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Do Your Company’s Remote-Work Policies Comply with California’s Wage Law?

In the past year, more companies have turned to remote work and for many of those companies, remote work is now permanent. If you are in California, how do you know if your company is complying with the state’s wage law?

At-Will Status

Every state except Montana is an “at-will” state. This means that an employee can be terminated at any time for any reason. Most employees sign a contract acknowledging this when they are hired. While someone is working remotely they are still considered an at-will employee. Even though an employee is working from home, their company is still expected to fulfill time off and benefits that were offered before. This includes lunch breaks, sick time, and other paid time off.

Disabilities and Working From Home

If an employee has disabilities that were accommodated while at their employer’s office, similar arrangements are expected to be at the employee’s home. However, the Equal Employment Opportunity Commission views working from home as a reasonable accommodation.

Keeping Track of Hours and Overtime

When in an office, it’s easy to know when an employee shows up on time or stays late and therefore earns overtime. It’s much more difficult when that employee is now working from home to keep track of those hours. That’s why it’s crucial for employers to set guidelines of how their employees should keep track of their time working.

Many employers use internet-based apps where an employee can indicate how much time they’ve worked for the day. This could include coming up with a document in Google Sheets or using an online time tracker. Other employers use the websites where they are already keeping payroll information such as ADP or Paycor. By having these systems online, an employee, no matter where they are in the country, will be able to clock in, clock out, and submit their time information correctly.

When it comes to calculating over time, using the same time management system is most likely the easiest route for both employees and employers. Usually, an employee who works more than 40 hours a week is entitled to overtime pay under the Fair Labor Standards Act. In California, the law also states that if an employee works more than eight hours in one day that they are entitled to overtime. This means even if an employee works four ten-hour shifts, the company would be paying two hours of overtime each day.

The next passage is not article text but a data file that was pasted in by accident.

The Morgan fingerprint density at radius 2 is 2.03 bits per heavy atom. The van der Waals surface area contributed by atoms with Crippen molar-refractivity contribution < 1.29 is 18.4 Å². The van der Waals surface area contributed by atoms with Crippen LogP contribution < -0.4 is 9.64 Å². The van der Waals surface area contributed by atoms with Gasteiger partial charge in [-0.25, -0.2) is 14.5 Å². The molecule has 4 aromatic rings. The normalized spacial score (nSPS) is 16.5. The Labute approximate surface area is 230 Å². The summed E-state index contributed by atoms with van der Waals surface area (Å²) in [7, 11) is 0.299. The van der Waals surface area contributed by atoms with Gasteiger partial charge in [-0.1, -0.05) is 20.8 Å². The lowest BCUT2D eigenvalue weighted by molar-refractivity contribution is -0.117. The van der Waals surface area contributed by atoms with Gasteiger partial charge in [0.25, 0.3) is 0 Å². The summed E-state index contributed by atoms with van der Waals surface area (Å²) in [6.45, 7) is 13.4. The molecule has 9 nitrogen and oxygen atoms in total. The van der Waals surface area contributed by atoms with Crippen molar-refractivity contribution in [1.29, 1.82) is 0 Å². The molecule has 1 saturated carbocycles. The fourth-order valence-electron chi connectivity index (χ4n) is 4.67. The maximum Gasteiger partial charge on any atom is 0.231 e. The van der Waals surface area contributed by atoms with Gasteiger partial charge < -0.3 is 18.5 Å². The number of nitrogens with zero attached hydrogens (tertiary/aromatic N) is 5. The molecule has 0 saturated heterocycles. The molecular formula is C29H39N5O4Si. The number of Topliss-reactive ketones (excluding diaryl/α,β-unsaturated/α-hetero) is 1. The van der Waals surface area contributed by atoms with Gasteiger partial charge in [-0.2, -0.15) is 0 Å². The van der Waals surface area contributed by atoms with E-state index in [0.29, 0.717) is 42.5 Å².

Expenses Reimbursement

When working at an office, an employee is usually given access to a company computer, phone, and doesn’t need to worry about paying the internet bill. That’s not always the case when an employee works from home. Currently, most companies are not giving reimbursements to employees for internet access. This is because a home’s internet connection is usually used for more than an employee’s work.

The wi-fi in a house can connect to televisions, cell phones, and other smart home devices. The personal use of the internet could happen simultaneously when an employee is trying to work (for example someone else in the home streaming a show on the TV while the employee is working). Because of this reason, it is impossible to separate what is internet usage for work and what is internet usage for personal use.

It should be noted, though, that the California Labor Code does require reimbursement to workers for reasonable business expenses. This means that if an employee were to use their personal phone for work-related purposes, they could receive a reimbursement. However, employees should read their companies policies about reimbursements before expecting to receive a payout.

Contact Our Firm Today 

When you have questions about California’s wage laws, contact a team that will protect your rights. At Cohelan Khoury & Singer, employment law is our specialty and we’ve helped others who are working from home make sure they are properly compensated for the work they put in. Contact our office today to see how we can help you.